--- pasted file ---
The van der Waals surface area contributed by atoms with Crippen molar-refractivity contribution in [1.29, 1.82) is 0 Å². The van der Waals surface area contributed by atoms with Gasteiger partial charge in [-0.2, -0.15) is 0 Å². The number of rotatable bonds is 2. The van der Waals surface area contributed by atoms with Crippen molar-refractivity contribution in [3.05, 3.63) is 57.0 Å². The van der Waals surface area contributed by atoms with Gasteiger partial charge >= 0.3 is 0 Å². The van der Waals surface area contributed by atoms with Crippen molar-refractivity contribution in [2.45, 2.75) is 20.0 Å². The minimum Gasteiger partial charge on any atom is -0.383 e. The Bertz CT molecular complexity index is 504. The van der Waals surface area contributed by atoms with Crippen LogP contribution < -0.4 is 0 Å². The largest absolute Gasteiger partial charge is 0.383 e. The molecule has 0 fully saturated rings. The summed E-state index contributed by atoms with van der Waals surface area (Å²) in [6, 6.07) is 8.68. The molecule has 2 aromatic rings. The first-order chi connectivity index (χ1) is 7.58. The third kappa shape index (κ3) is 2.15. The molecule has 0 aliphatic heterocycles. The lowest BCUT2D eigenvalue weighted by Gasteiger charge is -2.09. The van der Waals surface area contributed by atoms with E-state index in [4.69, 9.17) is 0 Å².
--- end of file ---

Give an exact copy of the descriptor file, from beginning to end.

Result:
The van der Waals surface area contributed by atoms with Crippen molar-refractivity contribution in [1.29, 1.82) is 0 Å². The van der Waals surface area contributed by atoms with Gasteiger partial charge in [-0.2, -0.15) is 0 Å². The number of rotatable bonds is 2. The van der Waals surface area contributed by atoms with Crippen molar-refractivity contribution in [3.05, 3.63) is 57.0 Å². The van der Waals surface area contributed by atoms with Gasteiger partial charge >= 0.3 is 0 Å². The van der Waals surface area contributed by atoms with Crippen molar-refractivity contribution in [2.45, 2.75) is 20.0 Å². The minimum Gasteiger partial charge on any atom is -0.383 e. The Bertz CT molecular complexity index is 504. The van der Waals surface area contributed by atoms with Crippen LogP contribution < -0.4 is 0 Å². The largest absolute Gasteiger partial charge is 0.383 e. The molecule has 0 fully saturated rings. The summed E-state index contributed by atoms with van der Waals surface area (Å²) in [6, 6.07) is 8.68. The molecule has 2 aromatic rings. The first-order chi connectivity index (χ1) is 7.58. The third kappa shape index (κ3) is 2.15. The molecule has 0 aliphatic heterocycles. The lowest BCUT2D eigenvalue weighted by Gasteiger charge is -2.09. The van der Waals surface area contributed by atoms with E-state index in [4.69, 9.17) is 0 Å².